Definitions

rudimentally

Bass drum

[beys]
A bass drum is a large drum that produces a note of low definite or indefinite pitch. There are three general classifications of bass drums: the concert bass drum, the 'kick' drum, and the pitched bass drum. The type usually seen or heard in orchestral or concert band music is the concert bass drum. The 'kick' drum, struck with a beater attached to a pedal, is usually seen on drum kits. The third type, the pitched bass drum, is generally used in marching bands and drum corps. This particular type of drum is tuned to a specific pitch and is usually played in a set of three to five drums. It is the largest drum of the orchestra.

Usage

The bass drum is used in orchestral music, concert band music, marching music, and throughout 20th century popular music as a component of the drum kit for jazz and rock styles.

In popular music, the bass drum is used to mark time. In marches it is used to project tempo (marching bands historically march to the beat of the bass). A basic beat for rock and roll has the bass drum played on the first and third beats of a bar of common time, with the snare drum on the second and fourth beats, called "back beats". In jazz, the bass drum can vary from almost entirely being a timekeeping medium to being a melodic voice in conjunction with the other parts of the set. In classical music, the bass drum often punctuates a musical impact, although it has other valid uses. This instrument is used in many orchestras.

Orchestral bass drum

An orchestral, or concert bass drum is quite large, about 36" in diameter, and is played with one or sometimes two large, padded mallets. Usually the right hand plays the drum and the left hand muffles it. When played with both mallets, a knee or forearm can be used for damping.

Many different timbres, or sound-colors result depending on how and where the drum is struck. Implements used to strike the drum may include bass drum beaters of various sizes, shapes, and densities, as well as keyboard percussion mallets, timpani mallets, and drumsticks. Concert bass drums can sometimes be used for sound effects. e.g. thunder, or an earthquake.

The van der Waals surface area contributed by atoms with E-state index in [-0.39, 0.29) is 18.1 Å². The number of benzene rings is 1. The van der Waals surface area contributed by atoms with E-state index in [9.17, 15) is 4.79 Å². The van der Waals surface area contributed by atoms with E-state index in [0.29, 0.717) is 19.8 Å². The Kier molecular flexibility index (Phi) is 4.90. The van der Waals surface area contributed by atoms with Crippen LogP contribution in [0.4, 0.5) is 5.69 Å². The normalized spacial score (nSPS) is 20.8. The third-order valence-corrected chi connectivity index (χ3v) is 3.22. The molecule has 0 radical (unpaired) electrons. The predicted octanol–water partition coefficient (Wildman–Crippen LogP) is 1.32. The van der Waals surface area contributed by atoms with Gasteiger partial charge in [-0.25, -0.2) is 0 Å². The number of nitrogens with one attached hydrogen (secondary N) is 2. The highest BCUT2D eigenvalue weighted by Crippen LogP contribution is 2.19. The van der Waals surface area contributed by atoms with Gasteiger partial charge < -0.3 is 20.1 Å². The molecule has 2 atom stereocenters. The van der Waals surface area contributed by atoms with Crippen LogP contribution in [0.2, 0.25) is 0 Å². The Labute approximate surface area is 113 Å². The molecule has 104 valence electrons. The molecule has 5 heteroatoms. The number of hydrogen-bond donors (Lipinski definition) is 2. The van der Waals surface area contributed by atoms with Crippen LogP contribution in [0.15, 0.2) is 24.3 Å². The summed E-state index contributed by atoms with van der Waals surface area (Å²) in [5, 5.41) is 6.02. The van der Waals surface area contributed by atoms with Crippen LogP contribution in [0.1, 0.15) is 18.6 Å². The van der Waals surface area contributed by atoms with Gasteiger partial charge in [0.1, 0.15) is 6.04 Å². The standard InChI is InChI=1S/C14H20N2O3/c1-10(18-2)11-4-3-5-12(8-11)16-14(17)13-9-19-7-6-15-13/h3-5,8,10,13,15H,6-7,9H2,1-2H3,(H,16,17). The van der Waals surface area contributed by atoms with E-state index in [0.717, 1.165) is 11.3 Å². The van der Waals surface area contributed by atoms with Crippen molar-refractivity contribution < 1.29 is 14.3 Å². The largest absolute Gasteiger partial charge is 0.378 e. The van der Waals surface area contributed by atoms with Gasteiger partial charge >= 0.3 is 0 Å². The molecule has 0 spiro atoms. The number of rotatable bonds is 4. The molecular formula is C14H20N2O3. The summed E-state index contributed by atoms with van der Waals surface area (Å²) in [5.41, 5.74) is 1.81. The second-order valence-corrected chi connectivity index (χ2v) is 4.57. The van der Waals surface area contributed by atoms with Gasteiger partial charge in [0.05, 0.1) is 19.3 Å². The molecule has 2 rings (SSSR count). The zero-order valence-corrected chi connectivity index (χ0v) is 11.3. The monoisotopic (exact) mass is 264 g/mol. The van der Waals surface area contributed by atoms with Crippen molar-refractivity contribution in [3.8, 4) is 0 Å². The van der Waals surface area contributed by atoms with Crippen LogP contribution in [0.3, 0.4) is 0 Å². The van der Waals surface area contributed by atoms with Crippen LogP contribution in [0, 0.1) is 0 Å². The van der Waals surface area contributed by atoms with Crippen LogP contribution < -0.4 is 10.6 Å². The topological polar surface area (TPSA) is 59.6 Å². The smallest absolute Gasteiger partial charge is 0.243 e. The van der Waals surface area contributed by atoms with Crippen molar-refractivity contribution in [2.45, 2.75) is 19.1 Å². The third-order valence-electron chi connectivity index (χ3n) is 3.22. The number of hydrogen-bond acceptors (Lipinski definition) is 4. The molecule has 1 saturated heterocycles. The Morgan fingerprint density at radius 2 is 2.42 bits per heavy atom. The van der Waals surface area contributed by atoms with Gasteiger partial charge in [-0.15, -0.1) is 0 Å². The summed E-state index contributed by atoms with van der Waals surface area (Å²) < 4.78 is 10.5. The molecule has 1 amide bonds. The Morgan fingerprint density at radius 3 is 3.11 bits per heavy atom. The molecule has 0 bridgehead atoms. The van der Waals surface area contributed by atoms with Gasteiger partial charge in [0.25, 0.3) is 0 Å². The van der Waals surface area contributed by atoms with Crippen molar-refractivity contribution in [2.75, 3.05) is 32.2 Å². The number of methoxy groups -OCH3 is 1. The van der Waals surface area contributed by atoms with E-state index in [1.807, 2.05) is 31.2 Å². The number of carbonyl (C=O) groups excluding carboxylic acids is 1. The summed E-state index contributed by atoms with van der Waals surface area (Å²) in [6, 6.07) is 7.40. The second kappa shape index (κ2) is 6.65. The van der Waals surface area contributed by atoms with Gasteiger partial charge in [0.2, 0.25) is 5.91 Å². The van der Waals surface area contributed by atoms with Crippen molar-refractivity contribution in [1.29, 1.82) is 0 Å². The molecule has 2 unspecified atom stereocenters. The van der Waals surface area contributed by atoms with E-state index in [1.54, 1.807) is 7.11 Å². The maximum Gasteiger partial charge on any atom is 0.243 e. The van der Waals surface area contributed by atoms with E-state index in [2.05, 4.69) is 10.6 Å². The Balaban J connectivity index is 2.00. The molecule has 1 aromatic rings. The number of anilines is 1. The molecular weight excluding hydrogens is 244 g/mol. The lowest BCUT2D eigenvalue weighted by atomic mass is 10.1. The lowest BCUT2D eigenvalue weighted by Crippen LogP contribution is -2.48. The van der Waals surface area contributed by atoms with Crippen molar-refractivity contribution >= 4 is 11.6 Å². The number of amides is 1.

Drum kit bass drum

A kit bass drum is played using a pedal-operated mallet or beater. A right-handed drummer will usually operate a pedal with the right foot.

In a drum kit, the bass drum is much smaller, most commonly 22" or 20" in diameter. Sizes from 16" to 26" diameter are quite normal, with depths of 14" to 22", 18" or 16" being normal. The standard bass drum size of past years was 20" x 14", with 22" x 18" being the current norm. Many manufacturers are now popularizing the 'power drum' concept similar to what tom-toms have gone through, with an 18" depth (22" x 18") to further lower the drum's fundmental note.

Sometimes the front head of a kit bass drum has a hole in it to allow air to escape when the drum is struck for shorter sustain. Muffling can be installed through the hole without taking off the front head. The hole also allows microphones to be placed into the bass drum for recording and amplification. In addition to microphones, sometimes trigger pads are used to amplify the sound and provide a uniform tone, especially when fast playing without decrease of volume is desired. Professional drummers often choose to have a customised bass drum front head, with the logo or name of their band on the front.

The kit bass drum may be more heavily muffled than the classical bass drum, and it is popular for drummers to use a pillow, blanket, or professional mufflers inside the drum, resting against the batter head, to dampen the blow from the pedal, and produce a shorter "thud."

Different beaters have different effects, and felt, wood and plastic ones are all popular. Bass drums sometimes have a tom-tom mount on the top, to save having to use (and pay for) a separate stand or rack. Fastening the mount involves cutting a hole in the top of the bass drum to fix it, and 'virgin' bass drums do not have this hole cut in them, and so are professionally prized.

Bass drum pedal

William F. Ludwig made the bass drum pedal workable in 1909, paving the way for the modern drum kit. A bass drum pedal operates much the same as a hi-hat, a "footplate" is pressed to pull a chain, belt, or metal "drive" mechanism downward, bringing a "beater" or mallet made of felt, wood, plastic, or rubber attached to a "shaft" forward into the drumhead. The pedal and beater system are mounted in a metal frame and like the hi-hat, a "tension unit" controls the amount of pressure needed to strike and the amount of recoil upon release. A double bass drum pedal operates much the same way only with a second footplate attached by rod to a remote beater mechanism.

Double bass drum